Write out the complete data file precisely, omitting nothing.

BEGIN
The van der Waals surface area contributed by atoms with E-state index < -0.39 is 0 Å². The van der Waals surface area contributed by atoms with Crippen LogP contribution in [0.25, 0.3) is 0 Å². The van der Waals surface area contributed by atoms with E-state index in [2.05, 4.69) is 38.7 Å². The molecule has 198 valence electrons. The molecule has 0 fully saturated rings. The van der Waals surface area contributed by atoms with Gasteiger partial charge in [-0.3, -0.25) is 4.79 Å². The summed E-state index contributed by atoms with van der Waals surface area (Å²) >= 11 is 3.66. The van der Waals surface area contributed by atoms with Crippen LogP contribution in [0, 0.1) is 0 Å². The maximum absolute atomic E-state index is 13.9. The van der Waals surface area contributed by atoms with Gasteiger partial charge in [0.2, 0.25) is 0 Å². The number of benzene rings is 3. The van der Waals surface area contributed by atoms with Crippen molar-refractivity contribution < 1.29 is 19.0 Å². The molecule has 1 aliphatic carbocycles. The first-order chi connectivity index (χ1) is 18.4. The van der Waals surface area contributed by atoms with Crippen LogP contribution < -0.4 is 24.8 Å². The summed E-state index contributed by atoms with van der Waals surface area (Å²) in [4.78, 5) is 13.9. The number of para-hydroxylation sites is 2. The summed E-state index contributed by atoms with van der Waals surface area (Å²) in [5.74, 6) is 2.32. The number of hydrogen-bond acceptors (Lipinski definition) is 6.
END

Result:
The van der Waals surface area contributed by atoms with E-state index < -0.39 is 0 Å². The van der Waals surface area contributed by atoms with Crippen LogP contribution in [0.25, 0.3) is 0 Å². The van der Waals surface area contributed by atoms with E-state index in [2.05, 4.69) is 38.7 Å². The molecule has 198 valence electrons. The molecule has 0 fully saturated rings. The van der Waals surface area contributed by atoms with Gasteiger partial charge in [-0.3, -0.25) is 4.79 Å². The summed E-state index contributed by atoms with van der Waals surface area (Å²) >= 11 is 3.66. The van der Waals surface area contributed by atoms with Crippen LogP contribution in [0, 0.1) is 0 Å². The maximum absolute atomic E-state index is 13.9. The van der Waals surface area contributed by atoms with Gasteiger partial charge in [0.2, 0.25) is 0 Å². The number of benzene rings is 3. The van der Waals surface area contributed by atoms with Crippen molar-refractivity contribution < 1.29 is 19.0 Å². The molecule has 1 aliphatic carbocycles. The first-order chi connectivity index (χ1) is 18.4. The van der Waals surface area contributed by atoms with Crippen LogP contribution < -0.4 is 24.8 Å². The summed E-state index contributed by atoms with van der Waals surface area (Å²) in [4.78, 5) is 13.9. The number of para-hydroxylation sites is 2. The summed E-state index contributed by atoms with van der Waals surface area (Å²) in [5.74, 6) is 2.32. The number of hydrogen-bond acceptors (Lipinski definition) is 6.